By John King Tarpinian: Today, September 23, the City of Los Angeles dedicated the Palms-Rancho Park library to Ray Bradbury. This is a newly remodeled and upgraded library, however, the original library was the one closest to the Bradbury household. Ray would take his four daughters on adventures to this library. Three of the four daughters were in attendance for the ceremony (the fourth was a little under the weather.)
Steven Paul Leiva spearheaded the dedication. Steve was responsible for most of Ray Bradbury Week in the City of Los Angeles which celebrated Ray’s 90th birthday, and for getting Ray Bradbury Square dedicated to Ray out front of the Main Los Angeles Library.
City Council members spoke on how Ray was a son of the city, even having only been a resident for 76 of his 91 years. Ray’s daughter, Susan Bradbury Nixon, read her tribute to her dad.
Harlan Ellison was there and noticed a gaggle of high school students sitting on the floor beside the podium. He went over to talk to them and had a little innocent fun with their teacher, to the students’ delight.
After the tributes and speeches were made by officials of the city and the head librarian, Maggie Johnson, everybody moved outside for the unveiling of the dedication plaque.
This was followed by a discussion panel about Ray in the Ray Bradbury auditorium which was dedicated years ago. Due to silly fire marshal rules only the first 80 people could attend.
Steven Paul Leiva, the moderator, was joined by Harlan Ellison and George Clayton Johnson. Steve has only known Ray for about thirty years while Harlan and George have know Ray for more than half a century.
Harlan began his tribute by saying that even with their different personalities they bonded almost immediately upon meeting. The “ah-ha” moment being when Harlan and Ray were having dinner with Leigh Brackett and her husband, Edmond Hamilton. Ray leaned over to Harlan and proclaimed that they were brothers and that across the table were their parents. That was quite the metaphor. I’ve spoken of Harlan with Ray over the years and the love was not made up, it was real.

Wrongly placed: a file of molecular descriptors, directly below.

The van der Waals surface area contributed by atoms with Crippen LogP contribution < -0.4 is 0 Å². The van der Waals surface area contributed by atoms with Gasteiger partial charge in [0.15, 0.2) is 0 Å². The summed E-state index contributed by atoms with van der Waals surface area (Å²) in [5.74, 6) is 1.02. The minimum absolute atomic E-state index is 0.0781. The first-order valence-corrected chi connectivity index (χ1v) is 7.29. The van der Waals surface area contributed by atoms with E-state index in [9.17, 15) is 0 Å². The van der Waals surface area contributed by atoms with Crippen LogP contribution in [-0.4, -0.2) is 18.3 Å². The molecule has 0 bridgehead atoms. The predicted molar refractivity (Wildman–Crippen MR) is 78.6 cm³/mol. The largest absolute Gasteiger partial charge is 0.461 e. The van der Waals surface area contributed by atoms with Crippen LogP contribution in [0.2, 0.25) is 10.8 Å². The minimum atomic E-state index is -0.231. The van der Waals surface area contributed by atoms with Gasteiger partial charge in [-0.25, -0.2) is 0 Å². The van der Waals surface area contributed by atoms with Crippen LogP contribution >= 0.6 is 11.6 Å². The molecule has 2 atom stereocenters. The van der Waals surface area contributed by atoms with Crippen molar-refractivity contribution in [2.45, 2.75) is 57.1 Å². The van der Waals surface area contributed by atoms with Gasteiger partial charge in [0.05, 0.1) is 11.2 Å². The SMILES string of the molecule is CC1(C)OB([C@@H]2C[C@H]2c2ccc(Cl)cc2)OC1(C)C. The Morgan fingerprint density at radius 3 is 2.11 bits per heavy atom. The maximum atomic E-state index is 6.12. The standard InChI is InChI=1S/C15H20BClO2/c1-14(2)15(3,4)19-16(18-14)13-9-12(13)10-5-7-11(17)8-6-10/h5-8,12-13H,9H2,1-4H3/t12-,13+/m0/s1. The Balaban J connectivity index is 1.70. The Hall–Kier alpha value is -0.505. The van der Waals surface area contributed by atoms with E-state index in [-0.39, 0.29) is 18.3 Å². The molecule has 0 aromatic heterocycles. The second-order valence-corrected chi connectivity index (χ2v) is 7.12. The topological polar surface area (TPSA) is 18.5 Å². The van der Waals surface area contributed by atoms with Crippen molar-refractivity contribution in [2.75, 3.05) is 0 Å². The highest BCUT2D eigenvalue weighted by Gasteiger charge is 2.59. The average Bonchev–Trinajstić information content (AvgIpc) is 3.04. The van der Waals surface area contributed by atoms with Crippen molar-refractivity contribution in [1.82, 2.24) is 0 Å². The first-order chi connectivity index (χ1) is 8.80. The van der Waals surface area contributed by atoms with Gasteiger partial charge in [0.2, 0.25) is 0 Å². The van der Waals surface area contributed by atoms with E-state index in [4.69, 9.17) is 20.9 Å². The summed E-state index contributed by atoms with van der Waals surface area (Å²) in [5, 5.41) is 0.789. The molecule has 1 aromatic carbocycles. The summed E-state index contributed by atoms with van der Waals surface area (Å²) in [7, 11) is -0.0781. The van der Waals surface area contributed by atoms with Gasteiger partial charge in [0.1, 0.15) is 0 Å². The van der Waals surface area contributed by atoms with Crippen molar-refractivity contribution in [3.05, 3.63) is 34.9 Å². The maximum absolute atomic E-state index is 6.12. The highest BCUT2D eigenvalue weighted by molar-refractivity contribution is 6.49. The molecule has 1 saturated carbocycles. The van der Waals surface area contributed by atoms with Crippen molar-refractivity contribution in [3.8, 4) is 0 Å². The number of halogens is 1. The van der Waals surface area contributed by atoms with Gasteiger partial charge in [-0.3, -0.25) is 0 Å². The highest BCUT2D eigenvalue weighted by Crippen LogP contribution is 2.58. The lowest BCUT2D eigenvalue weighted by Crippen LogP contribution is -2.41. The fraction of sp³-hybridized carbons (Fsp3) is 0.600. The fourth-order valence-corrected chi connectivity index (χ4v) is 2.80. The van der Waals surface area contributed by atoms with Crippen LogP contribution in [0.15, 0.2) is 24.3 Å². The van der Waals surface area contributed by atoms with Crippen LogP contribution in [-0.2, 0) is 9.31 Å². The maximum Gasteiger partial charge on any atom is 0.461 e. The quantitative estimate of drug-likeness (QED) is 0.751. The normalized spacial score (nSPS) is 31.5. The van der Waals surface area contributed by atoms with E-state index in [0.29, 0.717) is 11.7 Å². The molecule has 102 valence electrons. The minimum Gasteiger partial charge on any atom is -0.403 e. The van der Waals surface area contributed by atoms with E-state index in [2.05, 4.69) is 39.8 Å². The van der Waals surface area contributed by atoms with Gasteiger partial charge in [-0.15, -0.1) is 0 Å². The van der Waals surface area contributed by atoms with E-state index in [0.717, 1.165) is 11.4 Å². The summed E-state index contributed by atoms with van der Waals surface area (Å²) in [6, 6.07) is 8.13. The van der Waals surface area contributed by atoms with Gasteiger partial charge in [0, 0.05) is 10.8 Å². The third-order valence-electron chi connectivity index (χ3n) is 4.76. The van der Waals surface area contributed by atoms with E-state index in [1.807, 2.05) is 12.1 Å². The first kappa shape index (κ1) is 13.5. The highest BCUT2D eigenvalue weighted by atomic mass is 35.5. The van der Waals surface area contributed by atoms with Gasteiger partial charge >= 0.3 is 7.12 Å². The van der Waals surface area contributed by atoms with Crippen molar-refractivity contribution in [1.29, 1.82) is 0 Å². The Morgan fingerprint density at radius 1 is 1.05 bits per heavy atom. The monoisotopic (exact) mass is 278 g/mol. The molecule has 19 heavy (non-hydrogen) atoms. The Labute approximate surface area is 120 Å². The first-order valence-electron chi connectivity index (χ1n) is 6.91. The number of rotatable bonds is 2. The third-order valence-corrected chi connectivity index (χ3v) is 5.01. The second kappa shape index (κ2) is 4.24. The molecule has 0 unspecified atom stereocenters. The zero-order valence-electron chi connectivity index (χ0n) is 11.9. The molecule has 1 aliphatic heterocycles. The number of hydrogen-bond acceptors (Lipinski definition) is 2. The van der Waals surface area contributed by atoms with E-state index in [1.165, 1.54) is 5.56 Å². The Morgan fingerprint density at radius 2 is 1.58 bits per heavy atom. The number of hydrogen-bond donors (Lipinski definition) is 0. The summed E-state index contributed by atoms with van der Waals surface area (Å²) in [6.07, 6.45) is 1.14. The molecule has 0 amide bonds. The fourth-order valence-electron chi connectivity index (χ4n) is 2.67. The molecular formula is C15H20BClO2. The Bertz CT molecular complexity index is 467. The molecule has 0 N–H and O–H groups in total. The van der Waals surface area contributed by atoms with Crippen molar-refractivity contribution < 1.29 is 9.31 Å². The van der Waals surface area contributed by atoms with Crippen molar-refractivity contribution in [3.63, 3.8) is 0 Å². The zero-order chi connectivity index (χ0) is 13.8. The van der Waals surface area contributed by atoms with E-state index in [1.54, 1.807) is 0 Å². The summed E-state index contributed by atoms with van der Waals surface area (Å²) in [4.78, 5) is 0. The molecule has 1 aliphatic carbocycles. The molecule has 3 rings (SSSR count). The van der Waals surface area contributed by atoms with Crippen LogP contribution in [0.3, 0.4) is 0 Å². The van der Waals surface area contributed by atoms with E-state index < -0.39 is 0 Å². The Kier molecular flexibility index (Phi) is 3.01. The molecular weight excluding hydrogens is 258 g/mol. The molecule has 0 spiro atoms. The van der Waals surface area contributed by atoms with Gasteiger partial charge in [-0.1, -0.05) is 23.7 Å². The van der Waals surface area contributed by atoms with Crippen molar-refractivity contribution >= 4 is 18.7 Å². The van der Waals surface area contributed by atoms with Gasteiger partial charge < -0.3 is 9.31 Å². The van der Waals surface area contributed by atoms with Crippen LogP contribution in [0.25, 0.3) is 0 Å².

The normally loquacious George Clayton Johnson was relatively subdued. He talked about his collaboration with Ray on the short-subject film based on Ray’s story “Icarus-Montgolfier-Wright.” George was so humble he did not bother to mention that the film, voiced by Ross Martin and illustrated by Joseph Mugnaini, was nominated for an Academy Award. It did not win but is part of the Motion Picture Academy’s permanent collection.
You will notice a copy of Ray’s first book, Dark Carnival, sitting in front of Harlan. That is Harlan’s personal copy, given to him by August Derleth. Ray did sign it for Harlan and he wrote something to the effect of, “My first best seller. Sold 5 copies per week.”
A few fans and a few fiends of Ray’s were in attendance that chose to speak. Among them Michelle Pincus. She was there representing LASFS, the world’s oldest sci-fi club. Ray joined at the tender age of 17 when it met at Clifton’s Cafeteria, but the meetings moved around over the years and, in fact, in 1970 LASFS met for awhile in a building at the Palms Park right next to this library.
Marc Scott Zicree spoke of having seen Ray talk for the first time at this original library when he was only 13. Ray’s talk was one of the reasons he became a writer.
Those three hours went by all too fast. It is sad that a few of us have only gotten together for tributes like this for Ray. We loved the man that played such a great part in so many of our lives. Even before we met him in person we knew him from his wonderful stories. Those stories will live on forever.
One last thing, this October will mark 60 years since the publication of Fahrenheit 451.